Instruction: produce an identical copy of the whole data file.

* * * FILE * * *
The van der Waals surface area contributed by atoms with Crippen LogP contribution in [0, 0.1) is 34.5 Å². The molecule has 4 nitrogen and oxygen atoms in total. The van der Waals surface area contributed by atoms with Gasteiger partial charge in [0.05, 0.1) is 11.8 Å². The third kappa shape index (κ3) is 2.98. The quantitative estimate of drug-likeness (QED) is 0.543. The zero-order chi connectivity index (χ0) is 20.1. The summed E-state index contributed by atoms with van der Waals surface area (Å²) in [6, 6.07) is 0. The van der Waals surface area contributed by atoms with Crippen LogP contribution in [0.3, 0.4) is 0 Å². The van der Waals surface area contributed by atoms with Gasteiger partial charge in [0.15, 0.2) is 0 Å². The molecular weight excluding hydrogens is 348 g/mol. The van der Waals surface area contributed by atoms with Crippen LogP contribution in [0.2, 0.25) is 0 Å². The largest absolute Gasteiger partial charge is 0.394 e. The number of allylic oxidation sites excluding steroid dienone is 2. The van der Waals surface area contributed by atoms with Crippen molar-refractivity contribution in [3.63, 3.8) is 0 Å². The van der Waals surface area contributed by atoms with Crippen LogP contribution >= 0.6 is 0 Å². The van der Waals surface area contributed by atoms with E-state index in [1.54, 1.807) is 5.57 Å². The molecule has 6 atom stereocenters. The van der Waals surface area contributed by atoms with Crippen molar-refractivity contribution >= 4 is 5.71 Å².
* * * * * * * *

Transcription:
The van der Waals surface area contributed by atoms with Crippen LogP contribution in [0, 0.1) is 34.5 Å². The molecule has 4 nitrogen and oxygen atoms in total. The van der Waals surface area contributed by atoms with Gasteiger partial charge in [0.05, 0.1) is 11.8 Å². The third kappa shape index (κ3) is 2.98. The quantitative estimate of drug-likeness (QED) is 0.543. The zero-order chi connectivity index (χ0) is 20.1. The summed E-state index contributed by atoms with van der Waals surface area (Å²) in [6, 6.07) is 0. The van der Waals surface area contributed by atoms with Crippen LogP contribution in [0.3, 0.4) is 0 Å². The van der Waals surface area contributed by atoms with Gasteiger partial charge in [0.15, 0.2) is 0 Å². The molecular weight excluding hydrogens is 348 g/mol. The van der Waals surface area contributed by atoms with Crippen LogP contribution in [0.2, 0.25) is 0 Å². The largest absolute Gasteiger partial charge is 0.394 e. The number of allylic oxidation sites excluding steroid dienone is 2. The van der Waals surface area contributed by atoms with Crippen molar-refractivity contribution in [3.63, 3.8) is 0 Å². The van der Waals surface area contributed by atoms with Crippen LogP contribution >= 0.6 is 0 Å². The van der Waals surface area contributed by atoms with E-state index in [1.54, 1.807) is 5.57 Å². The molecule has 6 atom stereocenters. The van der Waals surface area contributed by atoms with Crippen molar-refractivity contribution >= 4 is 5.71 Å².